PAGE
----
If you notice any open cavities, water-filled holes or cracks developing in the bark of stems and limbs of your tree then you should have them inspected. These defects can often appear to be unchanged for many years but should be regularly inspected to assess the extent and rate of possible decay.
Areas Of Rapid Swelling
Any areas of rapid swelling which causes the bark to ripple or flake off can happen over a number of months or even years but usually, you will be able to notice that the bark in these areas has a different pattern from the normal bark. Seeing bulges, bumps and lumps can often indicate areas where the tree is starting to compensate for structural weaknesses or even more serious underlying problems.
Anything On The Tree That Looks Like It Could Cause Damage
If you notice anything on your tree that looks like it may cause damage to your property or adjacent property, pedestrians or vehicles, such as broken, hanging and dead branches.
I have heard of several instances of dead trees being left for many years in the belief that they may come back to life. This is highly unlikely! Trees may die at the beginning of autumn and already be quite dangerous before it is noticed that they have not come into leaf in the spring. Dry branches and areas of missing bark in the crown may indicate that the tree has died when lack of foliage is not an obvious sign.
Sticky Or Unusual Exudations From The Trees Stem
Sticky or unusual exudations from the stem of your tree may indicate pathogenic infection or areas of necrosis under the bark. In recent months, areas of ‘bleeding’ have been noticed on Horse Chestnut trees all over Europe. In the majority of cases, this is the result of the tree being attacked by a specific form of canker which causes the pathogen Pseudomonas syringae.
Tight Or ‘V’-shaped Joins Between Two Co-dominant Stems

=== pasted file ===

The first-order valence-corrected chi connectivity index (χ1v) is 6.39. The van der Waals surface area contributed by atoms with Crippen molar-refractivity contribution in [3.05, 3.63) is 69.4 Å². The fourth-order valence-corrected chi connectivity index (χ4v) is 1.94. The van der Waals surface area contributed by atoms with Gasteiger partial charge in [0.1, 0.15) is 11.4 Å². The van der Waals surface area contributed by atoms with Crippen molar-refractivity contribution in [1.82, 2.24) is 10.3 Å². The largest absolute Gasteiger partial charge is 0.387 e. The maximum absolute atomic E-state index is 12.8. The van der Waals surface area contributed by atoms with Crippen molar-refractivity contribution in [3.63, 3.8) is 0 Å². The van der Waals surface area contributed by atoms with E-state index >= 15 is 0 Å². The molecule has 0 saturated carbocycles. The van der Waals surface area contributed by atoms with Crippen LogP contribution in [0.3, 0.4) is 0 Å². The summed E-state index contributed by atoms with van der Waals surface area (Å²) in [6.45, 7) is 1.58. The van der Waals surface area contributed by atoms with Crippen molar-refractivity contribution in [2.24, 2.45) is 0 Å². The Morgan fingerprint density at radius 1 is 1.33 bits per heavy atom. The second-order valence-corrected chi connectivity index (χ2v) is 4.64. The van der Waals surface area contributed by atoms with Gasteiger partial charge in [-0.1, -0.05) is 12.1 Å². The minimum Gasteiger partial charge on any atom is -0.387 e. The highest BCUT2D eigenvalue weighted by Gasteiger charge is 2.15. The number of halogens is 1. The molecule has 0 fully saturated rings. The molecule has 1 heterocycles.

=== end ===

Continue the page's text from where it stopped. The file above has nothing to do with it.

Tight or ‘V’-shaped joins between two co-dominant stems or between stems and limbs can be weak due to the growth of bark within the joint or it can form a point of compression. Two co-dominant stems can eventually push each other apart, leading to the collapse of one of the stems.
Over Hanging Trees
If your trees are in contact with telephone or electricity wires in addition to the tree surgeon you also may need to call your local Distribution Network Operator if there is a risk of electrocution. Professional advice must be sought as soon as possible if trees are in contact with electricity wires as the moist, inner parts of the timber will conduct electricity.
Incorrect Or Over Pruning In The Past
Heavy, vertical re-growth of branches can very rapidly pose an increased risk to nearby property due to weak attachment and decay at the growth point. ‘Topping’ of trees is a non-professional technique with serious physiological consequences, such as tree death and an increased risk of fungal infection. There are alternative techniques to ‘Topping’, which all professional arborists should be able to carry out.
Cats Stuck In Your Tree
No need to tie up the valuable services of firemen, call an arborist!
This list is not exhaustive as trees are as unique as each of us. Many trees live out to full maturity and full size without ever posing a hazard to property or person, but this requires a combination of good advice and maintenance from the beginning. Seeking the advice of a professional on the species of tree to plant can save a great deal of expense in the future and a little formative pruning can avoid more costly remedial tree-surgery as the specimens mature.
As the tree populations of our modern towns continue to get younger and smaller, it is clear to see the real cost of not seeking professional advice on trees. Magnificent, majestic species are being replaced with ‘safer’ species and many of the remaining veterans are scalped into something barely resembling a tree. Much of this is reactive, not proactive tree management and is often carried out without the advice of professionals.
Mature trees and people can exist together. This is proved in many towns and cities throughout Europe, but it requires the collective knowledge of professional arborists, arboriculturalists and a willingness of the general public to engage their services.
Always contact a professional if you seek good, transparent advice on your trees and remember to keep an eye out for the biggest hazard to your trees – ‘Cowboy Contractors’!